The Eye of the Fish

Maximus
July 26, 2014

$465 million of investment?

“It’s a tragedy that the actions of a tiny minority of people have succeeded in holding back Wellington for years to come. Their opposition to the Basin Reserve bridge project will cost countless jobs and has other significant ramifications. Wellington could miss out on around $465million of investment.”

So says the current head of the Wellington Employers Chamber of Commerce, according to Scoop. John Milford, who sounds like a rather histrionic little bugger, is having a hissy fit like a blue-arsed fly, claiming that the lack of a flyover is nigh on the end of the world for Wellington, and that there is not much point in living (here) if a flyover is not built pronto. He even suggests that we should just do away with all this legal mumbo-jumbo RMA stuff, and suggests that the Government should just change the law to make it happen, just as they did with the Memorial Park.

“The decision from the board of inquiry beggars belief. It’s fortunate that the National War Memorial Park and Underpass didn’t have to go through the same process. That project was able to get the green light without the bureaucratic and NIMBY (‘Not In My Backyard’) dominated board of inquiry process.”

I’m interested to know more about the quality (or quantity) of this guy’s thought processes. Yes, the RMA process is a long and complicated one, and there are times when I wish I didn’t have to go through it when getting permission for a simple thing like an extension to a house. But I must. It’s the law. Arguably its a big hammer to crack a small nut like a residential alteration, but then it’s point is that it also cracks the big nuts like the Basin Bridge flyover. If the alternative is that the big projects don’t need to use it at all, then I’d rather scrap it for the small projects as well. Management of Resources. Fooey. Who needs that environmental crap. We should just be able to build whatever we want, wherever we want, whenever we want. I’m sure John Milford would agree. In which case, I’m sure he won’t mind if I decide to build a 9-storey block of student flats in front of his nice house in (probably) Roseneath, taking all his daylight and view. He won’t mind, because it is all part of that drive to streamline development under the RMA and do away with red-tape and Nimbyism. You clearly aren’t a Nimby, John, so you wouldn’t mind at all, would you? Maybe I’ll see if I can get some friends in the National Party to pass a special law in urgency, overnight, for me to build that student block, so I don’t have to go through that terrible waste-of-time Nimbyish process. You’ll love it, honestly John, you will.

So my big question is: what is this investment of which you speak John? Is the investment solely in the infrastructure? Does paying Downers Construction and Fulton Hogan $90m for a concrete bridge really help the city that much? Yes, there are jobs for a year for some highly skilled concrete workers, but to be honest, a lot of that money goes to the transport contractors, who own and run the trucks, the diggers, the machinery of construction. In turn, that money goes back to Komatsu and Caterpillar, who make the machines, or to the quarries, who supply the gravels. Big spenders, those Horokiwi folk. Always flashing their millions around. More money goes to the companies who have the contract to supply the diesel, which is one of the main components of any roading company. Big machinery eats through millions of litres of diesel – and the cost of this includes a massive tax return to the government, who tax that diesel. Import duty, on fuel. When it comes to teansport, as they say in the wheel business, what goes around, comes around. Ultimately, the rest of the money goes back offshore, to the US giants like Mobil and Texaco. Money to the workers on the ground, about 200? on the Memorial Tunnel project, is worthy, but for the most part, these are probably not highly paid, highly skilled jobs. So, not a lot of productive investment in the city there, unless you pay the labourers a lot more. There is a lot of orange-overalled workmen on the War Memorial Park, they look like they could do with a decent feed, while they direct the traffic up to Massey. Maybe pay them as much as the specialist witnesses who testified for months on end at the Basin Bridge Inquiry, as I’m sure they all got well recompensed for their words, and that money got reinvested in Wellington via their use of restaurants and hotels.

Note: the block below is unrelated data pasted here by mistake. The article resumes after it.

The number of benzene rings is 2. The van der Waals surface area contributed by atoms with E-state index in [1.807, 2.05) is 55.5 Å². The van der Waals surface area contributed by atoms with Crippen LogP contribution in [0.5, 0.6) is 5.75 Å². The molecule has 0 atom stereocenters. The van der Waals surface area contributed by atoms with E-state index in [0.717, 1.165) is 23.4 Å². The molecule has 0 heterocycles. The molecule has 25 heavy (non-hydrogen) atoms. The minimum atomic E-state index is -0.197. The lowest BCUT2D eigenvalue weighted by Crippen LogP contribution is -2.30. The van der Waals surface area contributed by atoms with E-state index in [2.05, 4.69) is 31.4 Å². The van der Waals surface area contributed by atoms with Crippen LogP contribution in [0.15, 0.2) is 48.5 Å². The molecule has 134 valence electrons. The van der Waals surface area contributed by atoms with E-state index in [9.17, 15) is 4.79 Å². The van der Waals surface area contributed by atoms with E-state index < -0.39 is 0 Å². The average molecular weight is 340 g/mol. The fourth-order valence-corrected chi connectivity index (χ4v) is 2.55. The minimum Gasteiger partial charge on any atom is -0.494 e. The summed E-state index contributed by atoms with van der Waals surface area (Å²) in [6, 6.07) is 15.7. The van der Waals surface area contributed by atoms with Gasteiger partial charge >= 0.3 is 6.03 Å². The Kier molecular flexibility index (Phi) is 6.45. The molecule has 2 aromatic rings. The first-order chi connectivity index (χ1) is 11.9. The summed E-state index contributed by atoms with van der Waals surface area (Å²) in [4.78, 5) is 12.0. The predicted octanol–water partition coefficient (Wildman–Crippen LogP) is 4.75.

Investment in a project like a Weta Workshop film is truly great for Wellington – when Peter Jackson gets a film deal for (say) $465 million, that money gets spent on 2000 highly skilled employees, over a series of years, who spend it on food, on housing, on enormous amounts of coffee, on leather-workers and blacksmiths, on computers and computer operators, on jewelry makers and swordsmiths, on shaders and faders and graphic matte artists, and not forgetting the army of 20,000 extras on the Lord of the Rings and probably a similar number on the Hobbit, all of whom live and work and eat and breathe in Wellington. That’s a real investment in the city, to me. By comparison, the economic advantage to Wellington when building a bridge is all a bit, well, … meh. Investing money in a poorly thought through solution so that cars can move from being in a traffic jam on the ground (at school term time), to a situation where cars can sit in a traffic jam high up on a flyover (because, let’s face it, there are still four sets of traffic lights before they get to the motorway on their way out of town), is just not that great a saving to me. I fail to see that as much of a success story for spending money.

John Milford goes on to say that:
“The traffic congestion problems at the Basin are not going to go away. The Chamber has said all along it is a major congestion point on the road which links the city and the region to the airport, Wellington hospital, and must be fixed. We are a year on from being handed down a death sentence and just 8 weeks out from the general election. The city cannot allow it to compromise other projects such as the $375million second Mount Victoria tunnel, and the $268million bus rapid transit network between the CBD and southern suburbs.”

A “death sentence”? Really John? Are you sure you’re not just having a bad day? There was no traffic jam there today on the two occasions I drove through there. No sign of death sentence. There was a blockage on Jervois Quay however – is there a death sentence there as well? There was a man parking slowly in my street, he spent ages reversing in, and i could feel that death sentence approaching quickly, like an active series of irate verbs looking for a past participle to punch. Where must I beware of death befalling me so suddenly, please tell me, I beseech thee….

I jest, of course. Yes, investment in some new roads and tunnels will bring us all some prosperity, 90 seconds worth of extra time per day, each. I can’t wait to spend my extra 90 seconds on, ummm, maybe a muffin? Or enough time for half a cup of coffee? Maybe a – no, sorry, my time is up. Used my 90 seconds worth already. Damn.